"Of course we will have to cover these subjects," Mr. Sedov said. "Young people have changed a lot, and these events reflected it."

Upstairs, Rosa Kiselova, a history teacher, explained to her 15- and 16-year-olds that there would be some changes in the curriculum.

Instead of studying all socialist countries in great detail, she said, "we will give more time to the experience of civilized countries and major problems such as ecology and war and peace."

Instead of studying history through "formations" -- capitalism and communism -- the class will give more attention to civilizations, cultures and religions, all of which were not included before.

There won't be any more dialectical materialism and historical materialism.

"Before, everything was from one Marxist approach," Mrs. Kiselova said. "Now we know other approaches exist."

Then she asked her students how they assessed "these three days in August."

"If the coup organizers had won," said a boy, "the country would have returned to a totalitarian regime."

Another boy named Leonid Shapiro stood up.

"They were afraid to lose their jobs and privileges such as dachas," he said.

"And our president [Mikhail S. Gorbachev] was not certain for a year which side to join. It's the final agony of the Communist Party. We should have something similar to the Nuremberg trials for the Communist Party. The 73 years of their rule should have the same end. The Communists put out slogans like 'Land to the peasants.' On the contrary, they took the land."

"I'm unsure of my own future in this country," said a girl. "There may be more coups because of the economic instability."

But if the events of the last few weeks had caused profound changes in these young Russians, it did not disturb the outward grace with which they returned last week to another year of learning.

Following tradition, they gathered in front of the school at 8 a.m. on thefirst day.

The younger children wore the uniform, the girls in dark brownish-black dresses with lace collars and cuffs. The dresses were covered by freshly starched white pinafores. They wore puffy white ribbons on their heads, some of them great gauzy affairs that seemed to float gently above.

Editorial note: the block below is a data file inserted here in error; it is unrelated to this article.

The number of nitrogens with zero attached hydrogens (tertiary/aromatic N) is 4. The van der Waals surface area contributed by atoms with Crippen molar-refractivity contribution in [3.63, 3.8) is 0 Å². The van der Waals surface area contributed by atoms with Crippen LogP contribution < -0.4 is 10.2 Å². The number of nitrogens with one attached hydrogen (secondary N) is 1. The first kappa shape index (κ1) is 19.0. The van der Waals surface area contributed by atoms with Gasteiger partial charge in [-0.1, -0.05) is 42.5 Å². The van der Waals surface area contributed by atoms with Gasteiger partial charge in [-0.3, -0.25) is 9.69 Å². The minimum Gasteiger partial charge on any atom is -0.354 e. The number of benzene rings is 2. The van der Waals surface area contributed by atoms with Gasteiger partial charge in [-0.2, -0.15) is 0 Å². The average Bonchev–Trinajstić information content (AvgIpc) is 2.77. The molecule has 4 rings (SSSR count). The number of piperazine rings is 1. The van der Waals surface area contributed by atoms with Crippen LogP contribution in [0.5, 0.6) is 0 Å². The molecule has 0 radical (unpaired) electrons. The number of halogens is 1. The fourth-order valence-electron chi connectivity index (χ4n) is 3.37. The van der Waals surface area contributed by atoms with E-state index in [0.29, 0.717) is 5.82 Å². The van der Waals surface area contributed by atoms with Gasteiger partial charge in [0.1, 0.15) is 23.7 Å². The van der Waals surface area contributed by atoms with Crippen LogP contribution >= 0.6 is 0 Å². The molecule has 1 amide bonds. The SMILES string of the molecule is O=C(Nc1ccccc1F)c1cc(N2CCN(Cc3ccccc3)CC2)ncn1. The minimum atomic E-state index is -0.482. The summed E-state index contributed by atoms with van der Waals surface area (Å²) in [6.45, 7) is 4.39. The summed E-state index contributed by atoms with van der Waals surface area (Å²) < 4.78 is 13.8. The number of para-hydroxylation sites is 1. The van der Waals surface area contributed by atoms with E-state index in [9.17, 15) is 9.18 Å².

The boys wore dark blue suits with epaulets and shoulder patches showing an open book and the sun.

For the older students, the traditional uniform had not withstood the assault of fashion. One clique of girls wore heels and smart skirts and blouses; another wore slightly matronly blue suits. Many of the older boys wore jeans and sweaters.

All lined up obediently while Mr. Sedov welcomed them. Parents lucky enough to have cameras furiously snapped pictures. The older students marched over to the newest ones and presented each with a book.

A young girl was led around the courtyard, ringing a bell tied with a red ribbon.

The children carried red and pink gladioluses, roses and giant aster-like blossoms that they presented to their teachers in a ritual repeated all over the city.

Then the older students each took a small child by the hand and led them into the building, teachers joining the parade carrying armloads of flowers.

Later, Mr. Sedov might have been a principal anywhere, seated behind a desk piled with the paraphernalia of his office -- an enormous tangle of keys, forms to be filled out for headquarters, reports on the placement of last year's graduates.

A carpenter walked in and asked for instructions.

The telephone was ringing.

Mr. Sedov wondered what he would do about teacher shortages. He needed two more English teachers, and the one he has doesn't have the proper certification. The pay is meager -- 190 rubles a month for a beginning teacher in a country where the average pay is 300 rubles a month.

In a free moment, the young principal pondered the future of the children beginning school for the first time last week.

"I hope it will be a different generation," he said. "I hope they will have better lives."